Facebook sued by Muslim Activist Groups over ‘misleading’ content moderation claims

Facebook sued by Muslim Activist Groups over ‘misleading’ content moderation claims

Tech News: Facebook sued by Muslim Activist Groups over ‘misleading’ content moderation claims.

A new consumer protection lawsuit states that Facebook executives like Mark Zuckerberg and Sheryl Sandberg have deceived Congress and the American public by falsely claiming that the company removes content that violates its policies. The lawsuit, filed Thursday by civil rights organization Muslim Advocates, says the company regularly authorizes posts that violate the rules. They say their actions allowed anti-Muslim hatred to spread on the platform, causing real damage.

As an example of Facebook In case of failure in this affair, the organization points to a list of 26 anti-Muslim hate groups shared with the company. Of these, 19 are still present on the network and many have names with clear anti-Muslim connotations, such as “Jihad Watch” and “Understanding the Threat”.

“This is not, ‘Oh, some things fall by the wayside,'” Muslim Advocates attorney Mary Bauer told NPR. “This is ubiquitous content that continues to exist even though academics point it out, nonprofit organizations point it out. Facebook has made the decision not to remove this material. “The lawsuit asks a judge to order Facebook stop making false and misleading claims about its content moderation policies and practices and pay “modest” monetary damages.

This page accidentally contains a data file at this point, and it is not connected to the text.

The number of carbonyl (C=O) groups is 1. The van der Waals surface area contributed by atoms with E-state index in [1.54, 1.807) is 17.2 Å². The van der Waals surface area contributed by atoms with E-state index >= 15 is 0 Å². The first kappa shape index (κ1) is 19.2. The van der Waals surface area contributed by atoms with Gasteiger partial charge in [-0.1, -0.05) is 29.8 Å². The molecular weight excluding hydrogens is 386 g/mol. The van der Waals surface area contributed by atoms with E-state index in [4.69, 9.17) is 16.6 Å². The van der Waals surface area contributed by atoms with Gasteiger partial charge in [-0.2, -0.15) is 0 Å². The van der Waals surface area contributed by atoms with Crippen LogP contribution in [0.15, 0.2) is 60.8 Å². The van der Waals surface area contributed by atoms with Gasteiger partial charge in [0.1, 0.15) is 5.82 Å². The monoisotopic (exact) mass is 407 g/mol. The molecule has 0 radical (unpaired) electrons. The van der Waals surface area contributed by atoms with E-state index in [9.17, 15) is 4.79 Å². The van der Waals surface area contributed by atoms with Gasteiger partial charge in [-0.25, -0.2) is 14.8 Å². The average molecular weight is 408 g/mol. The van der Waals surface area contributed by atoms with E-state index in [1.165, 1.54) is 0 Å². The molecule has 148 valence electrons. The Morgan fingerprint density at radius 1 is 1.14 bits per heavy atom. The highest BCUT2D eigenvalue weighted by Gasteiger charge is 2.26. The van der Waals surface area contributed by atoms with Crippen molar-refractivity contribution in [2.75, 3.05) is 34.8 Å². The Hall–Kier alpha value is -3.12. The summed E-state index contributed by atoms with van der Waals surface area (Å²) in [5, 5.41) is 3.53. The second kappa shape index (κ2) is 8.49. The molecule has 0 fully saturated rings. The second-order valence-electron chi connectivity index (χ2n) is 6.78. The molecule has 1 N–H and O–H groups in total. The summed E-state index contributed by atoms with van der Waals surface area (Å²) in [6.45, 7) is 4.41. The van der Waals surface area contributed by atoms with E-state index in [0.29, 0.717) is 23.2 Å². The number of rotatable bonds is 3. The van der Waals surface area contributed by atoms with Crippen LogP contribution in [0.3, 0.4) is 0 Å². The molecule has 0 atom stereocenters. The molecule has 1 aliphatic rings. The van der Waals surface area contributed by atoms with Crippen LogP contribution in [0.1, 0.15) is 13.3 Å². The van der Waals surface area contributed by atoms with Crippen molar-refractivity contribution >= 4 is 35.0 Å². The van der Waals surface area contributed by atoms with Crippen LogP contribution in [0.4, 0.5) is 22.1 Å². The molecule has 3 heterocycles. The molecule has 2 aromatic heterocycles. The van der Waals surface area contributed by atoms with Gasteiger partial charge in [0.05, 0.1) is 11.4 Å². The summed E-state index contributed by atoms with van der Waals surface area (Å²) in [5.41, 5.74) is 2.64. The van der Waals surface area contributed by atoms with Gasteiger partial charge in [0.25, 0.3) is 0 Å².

Facebook Community Standards explicitly prohibit hate speech. “We do not allow hate speech Facebook and collaborates regularly with experts, nonprofits and stakeholders to ensure this Facebook it is a safe place for all, recognizing that anti-Muslim rhetoric can take different forms “, a Facebook the spokesman told Engadget. “We have invested in artificial intelligence technologies to remove hate speech and we proactively detect 97% of what we remove.”

Critics have regularly blamed Facebook to do too little to prevent hate speech and disinformation from spreading on its platforms. In its defense, the company will likely point to recent tools it has introduced to better combat hate speech, as well as new policies aimed at imposing tougher sanctions on individuals and communities who repeatedly break the rules.